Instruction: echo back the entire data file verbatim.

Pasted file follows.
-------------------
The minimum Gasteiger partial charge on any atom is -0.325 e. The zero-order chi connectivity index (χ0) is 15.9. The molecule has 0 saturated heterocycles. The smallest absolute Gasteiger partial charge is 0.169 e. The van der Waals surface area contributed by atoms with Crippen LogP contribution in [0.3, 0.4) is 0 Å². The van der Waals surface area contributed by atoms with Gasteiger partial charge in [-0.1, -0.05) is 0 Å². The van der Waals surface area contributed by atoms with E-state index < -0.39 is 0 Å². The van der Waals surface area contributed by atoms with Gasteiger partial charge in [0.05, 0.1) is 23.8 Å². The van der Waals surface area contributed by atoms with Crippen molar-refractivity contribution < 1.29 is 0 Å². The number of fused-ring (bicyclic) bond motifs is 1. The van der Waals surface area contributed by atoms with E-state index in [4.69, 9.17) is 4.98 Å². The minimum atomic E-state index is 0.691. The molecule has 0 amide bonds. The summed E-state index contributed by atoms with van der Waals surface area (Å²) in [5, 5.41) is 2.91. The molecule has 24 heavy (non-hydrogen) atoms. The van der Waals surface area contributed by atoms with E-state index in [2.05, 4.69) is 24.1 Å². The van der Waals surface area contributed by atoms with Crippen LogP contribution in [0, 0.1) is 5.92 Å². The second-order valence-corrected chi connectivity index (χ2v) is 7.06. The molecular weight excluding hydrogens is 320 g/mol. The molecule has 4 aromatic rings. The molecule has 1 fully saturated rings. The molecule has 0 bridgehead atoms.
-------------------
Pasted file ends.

The minimum Gasteiger partial charge on any atom is -0.325 e. The zero-order chi connectivity index (χ0) is 15.9. The molecule has 0 saturated heterocycles. The smallest absolute Gasteiger partial charge is 0.169 e. The van der Waals surface area contributed by atoms with Crippen LogP contribution in [0.3, 0.4) is 0 Å². The van der Waals surface area contributed by atoms with Gasteiger partial charge in [-0.1, -0.05) is 0 Å². The van der Waals surface area contributed by atoms with E-state index < -0.39 is 0 Å². The van der Waals surface area contributed by atoms with Gasteiger partial charge in [0.05, 0.1) is 23.8 Å². The van der Waals surface area contributed by atoms with Crippen molar-refractivity contribution < 1.29 is 0 Å². The number of fused-ring (bicyclic) bond motifs is 1. The van der Waals surface area contributed by atoms with E-state index in [4.69, 9.17) is 4.98 Å². The minimum atomic E-state index is 0.691. The molecule has 0 amide bonds. The summed E-state index contributed by atoms with van der Waals surface area (Å²) in [5, 5.41) is 2.91. The molecule has 24 heavy (non-hydrogen) atoms. The van der Waals surface area contributed by atoms with E-state index in [2.05, 4.69) is 24.1 Å². The van der Waals surface area contributed by atoms with Crippen LogP contribution in [0, 0.1) is 5.92 Å². The second-order valence-corrected chi connectivity index (χ2v) is 7.06. The molecular weight excluding hydrogens is 320 g/mol. The molecule has 4 aromatic rings. The molecule has 1 fully saturated rings. The molecule has 0 bridgehead atoms.